When being an athlete isn't so healthy

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As an endurance athlete, you are constantly pushing yourself to the next level. While many of your friends and coworkers are still in bed, you are on the road or in the water working to squeeze in that extra mile or two of training in hopes of shaving even a fraction of a second off of your time on race day. Unfortunately, you may have noticed that your physically demanding lifestyle has started to affect your health. You may have also wondered why it seems so many elite athletes drop out of races from “infections.” There is a scientific reason why athletes are more susceptible to illness. Below we will explore the reasons for this and what you can do to stay healthy so you can keep on striving for greatness.

Whether you are biking, swimming, or running, the harder you train, the higher your risk for infections. One study found that elite triathletes and cyclists have a higher incidence of upper respiratory infections (URIs), with the common cold being the most frequent. Additionally, research suggests that this increased risk for URIs may be due to a weakened immune system in athletes.

Why do endurance athletes have impaired immune function? If you read our article, “What Athletes Need to Know About Leaky Gut”, you may remember that intestinal permeability increases with exercise intensity. This increased permeability may cause substances to “leak” from the gut into the bloodstream, a process called endotoxemia, and weaken your immune system. While the exact mechanism is currently being investigated, prolonged exercise has also been found to lower the levels of immune cells.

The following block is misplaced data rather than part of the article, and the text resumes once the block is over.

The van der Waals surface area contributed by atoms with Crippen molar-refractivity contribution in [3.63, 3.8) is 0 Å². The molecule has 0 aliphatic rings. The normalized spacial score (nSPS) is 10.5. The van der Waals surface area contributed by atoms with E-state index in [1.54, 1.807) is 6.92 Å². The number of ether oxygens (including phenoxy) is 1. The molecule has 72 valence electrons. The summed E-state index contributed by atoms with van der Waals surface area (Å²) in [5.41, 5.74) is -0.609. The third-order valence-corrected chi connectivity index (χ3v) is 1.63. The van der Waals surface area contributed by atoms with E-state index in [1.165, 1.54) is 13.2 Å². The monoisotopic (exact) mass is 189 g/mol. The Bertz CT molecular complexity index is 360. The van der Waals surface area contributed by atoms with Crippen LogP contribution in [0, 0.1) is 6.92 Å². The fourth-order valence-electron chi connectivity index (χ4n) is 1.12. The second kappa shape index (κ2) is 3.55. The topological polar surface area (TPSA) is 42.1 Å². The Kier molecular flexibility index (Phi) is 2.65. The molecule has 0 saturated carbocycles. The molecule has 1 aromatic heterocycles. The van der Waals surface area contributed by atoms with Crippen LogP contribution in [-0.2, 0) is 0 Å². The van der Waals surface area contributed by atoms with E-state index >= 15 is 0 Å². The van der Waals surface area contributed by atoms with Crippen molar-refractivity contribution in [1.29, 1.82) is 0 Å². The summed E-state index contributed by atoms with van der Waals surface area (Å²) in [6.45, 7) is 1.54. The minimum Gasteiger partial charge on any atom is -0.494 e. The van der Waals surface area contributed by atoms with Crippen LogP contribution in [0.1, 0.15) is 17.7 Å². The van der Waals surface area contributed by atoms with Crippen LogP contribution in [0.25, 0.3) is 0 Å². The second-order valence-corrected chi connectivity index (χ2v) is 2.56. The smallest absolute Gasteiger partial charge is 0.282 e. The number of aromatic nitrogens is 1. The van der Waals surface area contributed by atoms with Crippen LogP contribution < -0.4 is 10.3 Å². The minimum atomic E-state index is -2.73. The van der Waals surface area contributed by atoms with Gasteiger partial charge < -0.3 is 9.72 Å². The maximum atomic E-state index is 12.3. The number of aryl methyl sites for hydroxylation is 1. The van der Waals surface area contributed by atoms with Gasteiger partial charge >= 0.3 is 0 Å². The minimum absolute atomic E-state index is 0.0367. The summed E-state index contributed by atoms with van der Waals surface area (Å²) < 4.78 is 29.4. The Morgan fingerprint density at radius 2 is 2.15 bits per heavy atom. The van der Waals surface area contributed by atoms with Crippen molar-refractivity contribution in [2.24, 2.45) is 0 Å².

Does this mean you have to choose between your health and your training? No way! Along with proper hydration, sleep, and optimal nutrition there are ways to help prevent the potential side-effects of intense training. Probiotics have been shown to boost the immune system and are a fantastic tool to add to your training repertoire. Specifically, probiotics reduce the frequency of URIs in endurance athletes and increase markers for immune system function. Are URIs not an issue for you? Probiotics have also been found to reduce exercise-induced gastrointestinal (GI) symptoms.

As an endurance athlete you need to optimize every element of your training, on the road as well as off. Bottom line: stay healthy – finish strong!

by Katelyn Collins

Katelyn Collins, is a future registered dietitian with a passion for probiotics, a knack for nutrition communications, and a love of athletic pursuits on both land and sea.